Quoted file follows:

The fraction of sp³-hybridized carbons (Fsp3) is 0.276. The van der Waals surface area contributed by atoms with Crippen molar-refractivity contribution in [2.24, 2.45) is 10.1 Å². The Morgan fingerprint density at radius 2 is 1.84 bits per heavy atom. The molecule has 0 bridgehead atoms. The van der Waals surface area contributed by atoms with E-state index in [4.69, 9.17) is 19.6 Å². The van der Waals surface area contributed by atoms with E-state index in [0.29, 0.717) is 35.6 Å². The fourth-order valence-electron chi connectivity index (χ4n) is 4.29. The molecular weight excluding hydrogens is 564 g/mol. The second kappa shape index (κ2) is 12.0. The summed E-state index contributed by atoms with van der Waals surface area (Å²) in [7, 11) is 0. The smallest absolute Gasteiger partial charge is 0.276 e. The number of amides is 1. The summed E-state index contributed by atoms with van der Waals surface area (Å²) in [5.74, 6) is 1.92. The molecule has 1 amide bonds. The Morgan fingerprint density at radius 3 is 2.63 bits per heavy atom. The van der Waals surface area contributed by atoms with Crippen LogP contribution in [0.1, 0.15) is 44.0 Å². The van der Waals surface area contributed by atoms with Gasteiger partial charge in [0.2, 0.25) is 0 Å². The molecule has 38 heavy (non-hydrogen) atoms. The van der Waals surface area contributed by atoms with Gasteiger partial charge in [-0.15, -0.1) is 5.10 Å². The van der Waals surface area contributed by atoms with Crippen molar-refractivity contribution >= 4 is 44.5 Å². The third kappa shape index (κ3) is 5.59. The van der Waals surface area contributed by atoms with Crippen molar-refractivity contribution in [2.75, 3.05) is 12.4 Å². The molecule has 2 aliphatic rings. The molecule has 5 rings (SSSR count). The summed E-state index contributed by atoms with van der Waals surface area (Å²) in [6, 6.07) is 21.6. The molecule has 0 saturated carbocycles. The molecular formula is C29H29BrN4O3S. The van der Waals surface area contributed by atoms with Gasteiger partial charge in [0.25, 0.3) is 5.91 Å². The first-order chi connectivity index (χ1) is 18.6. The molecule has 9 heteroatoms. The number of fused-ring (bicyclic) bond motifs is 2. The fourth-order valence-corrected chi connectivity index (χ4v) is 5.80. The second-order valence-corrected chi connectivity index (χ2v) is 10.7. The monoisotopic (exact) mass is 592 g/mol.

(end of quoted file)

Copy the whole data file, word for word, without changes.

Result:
The fraction of sp³-hybridized carbons (Fsp3) is 0.276. The van der Waals surface area contributed by atoms with Crippen molar-refractivity contribution in [2.24, 2.45) is 10.1 Å². The Morgan fingerprint density at radius 2 is 1.84 bits per heavy atom. The molecule has 0 bridgehead atoms. The van der Waals surface area contributed by atoms with E-state index in [4.69, 9.17) is 19.6 Å². The van der Waals surface area contributed by atoms with E-state index in [0.29, 0.717) is 35.6 Å². The fourth-order valence-electron chi connectivity index (χ4n) is 4.29. The molecular weight excluding hydrogens is 564 g/mol. The second kappa shape index (κ2) is 12.0. The summed E-state index contributed by atoms with van der Waals surface area (Å²) in [7, 11) is 0. The smallest absolute Gasteiger partial charge is 0.276 e. The number of amides is 1. The summed E-state index contributed by atoms with van der Waals surface area (Å²) in [5.74, 6) is 1.92. The molecule has 1 amide bonds. The Morgan fingerprint density at radius 3 is 2.63 bits per heavy atom. The van der Waals surface area contributed by atoms with Crippen LogP contribution in [0.1, 0.15) is 44.0 Å². The van der Waals surface area contributed by atoms with Gasteiger partial charge in [0.2, 0.25) is 0 Å². The molecule has 38 heavy (non-hydrogen) atoms. The van der Waals surface area contributed by atoms with Gasteiger partial charge in [-0.15, -0.1) is 5.10 Å². The van der Waals surface area contributed by atoms with Crippen molar-refractivity contribution >= 4 is 44.5 Å². The third kappa shape index (κ3) is 5.59. The van der Waals surface area contributed by atoms with Crippen molar-refractivity contribution in [2.75, 3.05) is 12.4 Å². The molecule has 2 aliphatic rings. The molecule has 5 rings (SSSR count). The summed E-state index contributed by atoms with van der Waals surface area (Å²) in [6, 6.07) is 21.6. The molecule has 0 saturated carbocycles. The molecular formula is C29H29BrN4O3S. The van der Waals surface area contributed by atoms with Gasteiger partial charge in [0.25, 0.3) is 5.91 Å². The first-order chi connectivity index (χ1) is 18.6. The molecule has 9 heteroatoms. The number of fused-ring (bicyclic) bond motifs is 2. The fourth-order valence-corrected chi connectivity index (χ4v) is 5.80. The second-order valence-corrected chi connectivity index (χ2v) is 10.7. The monoisotopic (exact) mass is 592 g/mol.